picture of the deadly peril, its outlines exaggerated by the mist, was
photographed in the minds of every one of them.

"We must land somewhere, soon," said Peggy, in rather a faint voice; "I
don't think I could stand many shocks like that. Another inch, and----."

She did not complete the sentence. Her two listeners did not require her
to. It did not take a vivid imagination to have pictured the result of
that "other inch."



Ten minutes or so later, a puff of wind blew the folds of fog apart for a
brief instant. Beneath them Peggy could see a sandy beach and some
scrubby-looking brush. Like a flash she took advantage of the momentarily
revealed opportunity. The _Golden Butterfly_, under her guidance, sank
swiftly, grounding a few seconds later into a bed of soft sand. It was
like lighting on a pillow of down, so gently had the glide to earth been

Shutting off the engine, Peggy took hold of Jimsy's outstretched arm and,
followed by Jess, she jumped lightly out upon the sand. The roar of the
surf, as the big swells rolled upon the beach was in their ears. A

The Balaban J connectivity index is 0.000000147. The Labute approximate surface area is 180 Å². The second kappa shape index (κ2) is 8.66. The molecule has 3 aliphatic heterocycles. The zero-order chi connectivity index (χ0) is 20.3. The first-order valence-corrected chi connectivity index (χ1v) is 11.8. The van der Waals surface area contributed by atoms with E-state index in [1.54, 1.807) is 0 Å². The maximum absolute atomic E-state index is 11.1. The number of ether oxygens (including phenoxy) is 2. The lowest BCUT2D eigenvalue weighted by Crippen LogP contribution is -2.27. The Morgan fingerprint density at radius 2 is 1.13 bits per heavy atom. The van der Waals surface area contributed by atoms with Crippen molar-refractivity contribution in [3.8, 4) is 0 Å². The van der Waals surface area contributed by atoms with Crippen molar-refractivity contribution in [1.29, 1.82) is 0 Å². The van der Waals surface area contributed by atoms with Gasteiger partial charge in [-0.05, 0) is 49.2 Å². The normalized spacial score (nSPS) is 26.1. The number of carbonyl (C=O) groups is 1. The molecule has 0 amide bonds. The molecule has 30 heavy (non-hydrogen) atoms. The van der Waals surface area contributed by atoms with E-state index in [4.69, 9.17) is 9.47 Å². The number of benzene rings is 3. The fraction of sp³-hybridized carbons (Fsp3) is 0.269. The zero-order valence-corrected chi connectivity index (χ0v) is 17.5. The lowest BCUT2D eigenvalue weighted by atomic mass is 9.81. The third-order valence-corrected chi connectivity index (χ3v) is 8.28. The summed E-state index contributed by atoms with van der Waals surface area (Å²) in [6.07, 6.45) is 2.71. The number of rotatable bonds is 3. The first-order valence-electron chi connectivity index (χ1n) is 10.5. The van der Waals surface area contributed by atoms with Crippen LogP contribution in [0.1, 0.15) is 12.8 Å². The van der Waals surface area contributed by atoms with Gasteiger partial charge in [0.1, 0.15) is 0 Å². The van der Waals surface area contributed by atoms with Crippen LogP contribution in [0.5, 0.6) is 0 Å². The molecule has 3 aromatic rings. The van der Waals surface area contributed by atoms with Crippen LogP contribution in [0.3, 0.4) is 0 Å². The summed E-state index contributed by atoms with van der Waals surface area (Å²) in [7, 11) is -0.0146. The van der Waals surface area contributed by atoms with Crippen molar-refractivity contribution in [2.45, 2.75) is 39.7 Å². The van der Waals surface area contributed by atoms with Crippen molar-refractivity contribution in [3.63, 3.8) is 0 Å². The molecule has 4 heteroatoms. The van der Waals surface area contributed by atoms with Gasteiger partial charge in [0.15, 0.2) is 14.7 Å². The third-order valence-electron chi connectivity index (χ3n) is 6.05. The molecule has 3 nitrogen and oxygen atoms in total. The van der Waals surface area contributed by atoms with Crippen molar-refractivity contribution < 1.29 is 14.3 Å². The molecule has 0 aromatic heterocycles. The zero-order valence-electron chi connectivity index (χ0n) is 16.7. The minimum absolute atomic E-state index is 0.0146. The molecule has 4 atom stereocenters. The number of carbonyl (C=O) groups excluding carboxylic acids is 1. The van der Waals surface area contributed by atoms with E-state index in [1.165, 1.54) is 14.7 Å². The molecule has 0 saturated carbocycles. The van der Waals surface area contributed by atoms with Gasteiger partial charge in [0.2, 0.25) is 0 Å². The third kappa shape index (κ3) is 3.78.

wholesome, stinging tang of salt in their nostrils.

"I wonder where on earth we've landed," said Jimsy, looking about him;
"perhaps this is some enchanted land and we are to face new
perils--dragons or something."

"Well, gallant knight," laughed Jess, in the highest spirits to be back on
the firm ground again--even if it was only shifting sand--"we trust to

"And by my troth," exclaimed the mercurial Jimsy, "ye shall not be
disappointed in me fair damsels. Hullo! an adventure already. Hark!"

Through the smother a dull sound was borne to their ears. A sound that
came in muffled but rhythmic thumps. At intervals it paused, but then was
resumed again.

"Somebody chopping wood!" exclaimed Peggy, recognizing the sound.

"That's just what it is, if I ever wielded an axe in my life," agreed
Jimsy; "now logic tells us that an axe can't work itself. Therefore
somebody must be using it. Where there is human life there is--or ought to